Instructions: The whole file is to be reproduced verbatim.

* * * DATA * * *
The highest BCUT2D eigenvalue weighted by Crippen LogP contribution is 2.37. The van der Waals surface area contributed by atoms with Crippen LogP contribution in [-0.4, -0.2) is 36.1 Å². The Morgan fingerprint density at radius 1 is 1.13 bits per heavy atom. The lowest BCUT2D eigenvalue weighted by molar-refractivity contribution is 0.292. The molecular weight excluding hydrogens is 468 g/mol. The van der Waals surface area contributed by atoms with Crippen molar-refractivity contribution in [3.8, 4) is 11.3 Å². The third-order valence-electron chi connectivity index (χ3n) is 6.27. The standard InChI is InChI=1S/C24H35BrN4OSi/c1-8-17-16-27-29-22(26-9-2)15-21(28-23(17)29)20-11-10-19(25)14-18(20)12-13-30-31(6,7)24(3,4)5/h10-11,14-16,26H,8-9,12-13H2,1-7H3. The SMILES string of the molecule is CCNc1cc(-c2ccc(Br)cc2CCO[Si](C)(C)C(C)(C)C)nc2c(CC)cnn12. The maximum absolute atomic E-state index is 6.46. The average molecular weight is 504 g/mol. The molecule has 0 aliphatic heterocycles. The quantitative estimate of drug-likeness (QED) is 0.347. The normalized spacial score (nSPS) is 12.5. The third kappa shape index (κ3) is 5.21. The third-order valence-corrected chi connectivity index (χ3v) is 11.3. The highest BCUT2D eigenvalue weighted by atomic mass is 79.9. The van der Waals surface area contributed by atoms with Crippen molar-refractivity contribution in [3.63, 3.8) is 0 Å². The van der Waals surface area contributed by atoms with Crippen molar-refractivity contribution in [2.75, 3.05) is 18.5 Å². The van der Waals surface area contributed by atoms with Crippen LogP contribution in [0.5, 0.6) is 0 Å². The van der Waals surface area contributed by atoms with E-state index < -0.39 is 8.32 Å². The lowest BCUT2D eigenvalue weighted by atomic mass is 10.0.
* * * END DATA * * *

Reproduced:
The highest BCUT2D eigenvalue weighted by Crippen LogP contribution is 2.37. The van der Waals surface area contributed by atoms with Crippen LogP contribution in [-0.4, -0.2) is 36.1 Å². The Morgan fingerprint density at radius 1 is 1.13 bits per heavy atom. The lowest BCUT2D eigenvalue weighted by molar-refractivity contribution is 0.292. The molecular weight excluding hydrogens is 468 g/mol. The van der Waals surface area contributed by atoms with Crippen molar-refractivity contribution in [3.8, 4) is 11.3 Å². The third-order valence-electron chi connectivity index (χ3n) is 6.27. The standard InChI is InChI=1S/C24H35BrN4OSi/c1-8-17-16-27-29-22(26-9-2)15-21(28-23(17)29)20-11-10-19(25)14-18(20)12-13-30-31(6,7)24(3,4)5/h10-11,14-16,26H,8-9,12-13H2,1-7H3. The SMILES string of the molecule is CCNc1cc(-c2ccc(Br)cc2CCO[Si](C)(C)C(C)(C)C)nc2c(CC)cnn12. The maximum absolute atomic E-state index is 6.46. The average molecular weight is 504 g/mol. The molecule has 0 aliphatic heterocycles. The quantitative estimate of drug-likeness (QED) is 0.347. The normalized spacial score (nSPS) is 12.5. The third kappa shape index (κ3) is 5.21. The third-order valence-corrected chi connectivity index (χ3v) is 11.3. The highest BCUT2D eigenvalue weighted by atomic mass is 79.9. The van der Waals surface area contributed by atoms with Crippen molar-refractivity contribution in [3.63, 3.8) is 0 Å². The van der Waals surface area contributed by atoms with Crippen molar-refractivity contribution in [2.75, 3.05) is 18.5 Å². The van der Waals surface area contributed by atoms with Crippen LogP contribution in [0.5, 0.6) is 0 Å². The van der Waals surface area contributed by atoms with E-state index < -0.39 is 8.32 Å². The lowest BCUT2D eigenvalue weighted by atomic mass is 10.0.